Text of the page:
The Power of Positive Affirmations – String Box and Bow

The Power of Positive Affirmations

 

Power of positive affirmations

Changing your mindset & rewiring your brain

Our brains are neuroplastic, meaning that they can change over time. Cognitive science & positive psychology shows reciting self affirmations to ourselves, can train our brain to think differently by building 'positive pathways' in your brain. 

This is when we actively change our thoughts and focus our attention on pleasant thoughts and experiences. When we replace negative messages with positive statements, we can construct more adaptive, hopeful narratives about who we are and what we can accomplish. When you recite affirmations, you train your brain to think this way more automatically. 

 

The Science

Self-affirmation helps change the balance of neural activity. Self-affirmation theory (Steel 1988) also suggests self-affirmations help you solidify a narrative about yourself as being capable and able to adapt to various circumstances (Cohen & Sherman, 2014). Neuroscientific evidence has shown that positive self talk and affirmations can help you decrease stress (Critcher & Dunning, 2015). Situations that may seem threatening can actually seem valuable, especially if we're processing information about ourselves.(Cscio et al, 2016).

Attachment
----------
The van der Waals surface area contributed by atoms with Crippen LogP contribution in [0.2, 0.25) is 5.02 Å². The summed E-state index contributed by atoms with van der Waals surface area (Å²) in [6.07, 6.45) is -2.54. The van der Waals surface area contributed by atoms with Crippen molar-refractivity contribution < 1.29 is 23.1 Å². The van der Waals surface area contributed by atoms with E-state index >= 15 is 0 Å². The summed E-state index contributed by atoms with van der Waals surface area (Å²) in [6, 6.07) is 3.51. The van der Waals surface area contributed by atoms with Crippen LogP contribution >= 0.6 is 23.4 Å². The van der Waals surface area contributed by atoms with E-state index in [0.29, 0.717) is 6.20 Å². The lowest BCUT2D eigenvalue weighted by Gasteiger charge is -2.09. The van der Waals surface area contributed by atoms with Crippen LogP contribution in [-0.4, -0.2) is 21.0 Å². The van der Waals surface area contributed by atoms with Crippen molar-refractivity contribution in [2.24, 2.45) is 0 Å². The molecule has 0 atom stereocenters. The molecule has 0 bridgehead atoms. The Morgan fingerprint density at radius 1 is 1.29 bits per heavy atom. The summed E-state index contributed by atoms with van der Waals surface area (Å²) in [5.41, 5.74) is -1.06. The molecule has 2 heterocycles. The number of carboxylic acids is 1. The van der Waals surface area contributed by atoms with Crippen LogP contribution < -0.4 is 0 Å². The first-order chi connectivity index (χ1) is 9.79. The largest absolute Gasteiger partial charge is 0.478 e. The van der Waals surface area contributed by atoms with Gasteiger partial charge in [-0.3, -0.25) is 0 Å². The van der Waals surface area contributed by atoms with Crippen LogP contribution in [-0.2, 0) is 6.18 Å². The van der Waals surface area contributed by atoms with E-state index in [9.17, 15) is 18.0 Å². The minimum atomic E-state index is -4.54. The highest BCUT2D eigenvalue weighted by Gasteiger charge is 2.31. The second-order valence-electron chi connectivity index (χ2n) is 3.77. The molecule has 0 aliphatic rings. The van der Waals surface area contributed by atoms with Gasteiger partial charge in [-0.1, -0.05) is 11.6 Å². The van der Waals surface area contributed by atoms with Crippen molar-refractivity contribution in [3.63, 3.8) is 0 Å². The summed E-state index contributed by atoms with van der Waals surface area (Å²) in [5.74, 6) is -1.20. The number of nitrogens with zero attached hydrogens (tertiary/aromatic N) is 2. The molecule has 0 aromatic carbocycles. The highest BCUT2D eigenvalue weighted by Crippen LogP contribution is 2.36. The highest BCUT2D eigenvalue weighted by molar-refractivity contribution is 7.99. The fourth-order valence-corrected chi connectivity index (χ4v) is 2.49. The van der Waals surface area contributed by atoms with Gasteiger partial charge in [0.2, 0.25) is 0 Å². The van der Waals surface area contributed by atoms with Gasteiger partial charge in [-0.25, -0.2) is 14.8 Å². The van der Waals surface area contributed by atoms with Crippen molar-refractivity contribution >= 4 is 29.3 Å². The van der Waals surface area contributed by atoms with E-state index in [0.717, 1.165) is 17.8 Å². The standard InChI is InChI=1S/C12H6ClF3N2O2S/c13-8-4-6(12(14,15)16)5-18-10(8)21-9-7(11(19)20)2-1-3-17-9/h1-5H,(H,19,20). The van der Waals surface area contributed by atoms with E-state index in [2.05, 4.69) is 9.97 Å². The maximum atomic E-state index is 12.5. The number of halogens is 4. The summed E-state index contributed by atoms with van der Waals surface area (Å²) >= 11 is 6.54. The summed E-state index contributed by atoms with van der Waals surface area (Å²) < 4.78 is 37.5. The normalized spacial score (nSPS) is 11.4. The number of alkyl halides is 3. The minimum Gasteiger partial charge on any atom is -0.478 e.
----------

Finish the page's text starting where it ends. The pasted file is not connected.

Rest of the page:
Affirmations work in a similar way as anti depressants such as Zoloft, (SSRI) which alters brain connectivity and over time creates new connections in the brain by boosting production of a serotonin, which is thought to boost mood. We know thinking happy memories boosts serotonin, and positive self-reflection in general likely has the same effect on increasing serotonin activity. While affirmations shouldn't be a replacement for medication, they can work alongside it for better results.

 

Choosing your Affirmations

Its important to choose affirmations that fit with your inner dialogue and what you want to work on. When people with low self-esteem recite positive affirmations, they actually feel worse (Wood, Perunovic, & Lee, 2009) so may benefit from ones that focus on gratitude instead. You may choose to use:

- positive affirmations to motivate yourself

- encourage positive changes in your life,

- boost your self-esteem

Or if you frequently find yourself getting caught up in negative self-talk, positive affirmations can be used to combat these often subconscious patterns and replace them with more adaptive narratives.

 

Getting started

When trying them for the first time, saying things like “I love me” whilst looking into a mirror can feel awkward and silly, but after time it leaves you feeling more self-accepting, confident and resilient.

Easiest way to start is to create a routine and set a time every day, like first thing in the morning which can set the tone for the start of the day.

Positive affirmations require regular practice if you want to make lasting, long-term changes to the ways that you think and feel. The good news is that practice and popularity of positive affirmations is based on widely accepted and well-established psychological theory.

 

Sources: https://www.psychologytoday.com/us/blog/prefrontal-nudity/201312/thats-affirmativehttps://www.psychologytoday.com/au/blog/the-guest-room/200911/the-danger-self-affirmationhttps://positivepsychology.com/daily-affirmations/

Photo credit: Just Name from Pexels

 

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